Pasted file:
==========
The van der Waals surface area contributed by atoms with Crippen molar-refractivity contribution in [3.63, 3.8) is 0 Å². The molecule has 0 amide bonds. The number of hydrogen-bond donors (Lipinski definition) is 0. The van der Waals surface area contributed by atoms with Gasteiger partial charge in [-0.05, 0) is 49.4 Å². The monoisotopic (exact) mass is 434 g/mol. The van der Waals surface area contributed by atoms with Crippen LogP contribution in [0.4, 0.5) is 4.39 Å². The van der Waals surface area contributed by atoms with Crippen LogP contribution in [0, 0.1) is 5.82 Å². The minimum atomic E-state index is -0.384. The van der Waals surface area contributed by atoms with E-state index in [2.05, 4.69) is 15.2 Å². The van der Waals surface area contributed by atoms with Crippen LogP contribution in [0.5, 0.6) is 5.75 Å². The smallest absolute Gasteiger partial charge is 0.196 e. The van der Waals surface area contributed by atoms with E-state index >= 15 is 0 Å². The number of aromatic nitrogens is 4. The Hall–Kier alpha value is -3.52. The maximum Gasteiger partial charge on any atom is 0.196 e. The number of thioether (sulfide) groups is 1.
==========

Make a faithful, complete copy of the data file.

The van der Waals surface area contributed by atoms with Crippen molar-refractivity contribution in [3.63, 3.8) is 0 Å². The molecule has 0 amide bonds. The number of hydrogen-bond donors (Lipinski definition) is 0. The van der Waals surface area contributed by atoms with Gasteiger partial charge in [-0.05, 0) is 49.4 Å². The monoisotopic (exact) mass is 434 g/mol. The van der Waals surface area contributed by atoms with Crippen LogP contribution in [0.4, 0.5) is 4.39 Å². The van der Waals surface area contributed by atoms with Crippen LogP contribution in [0, 0.1) is 5.82 Å². The minimum atomic E-state index is -0.384. The van der Waals surface area contributed by atoms with E-state index in [2.05, 4.69) is 15.2 Å². The van der Waals surface area contributed by atoms with Crippen LogP contribution in [0.5, 0.6) is 5.75 Å². The smallest absolute Gasteiger partial charge is 0.196 e. The van der Waals surface area contributed by atoms with E-state index >= 15 is 0 Å². The number of aromatic nitrogens is 4. The Hall–Kier alpha value is -3.52. The maximum Gasteiger partial charge on any atom is 0.196 e. The number of thioether (sulfide) groups is 1.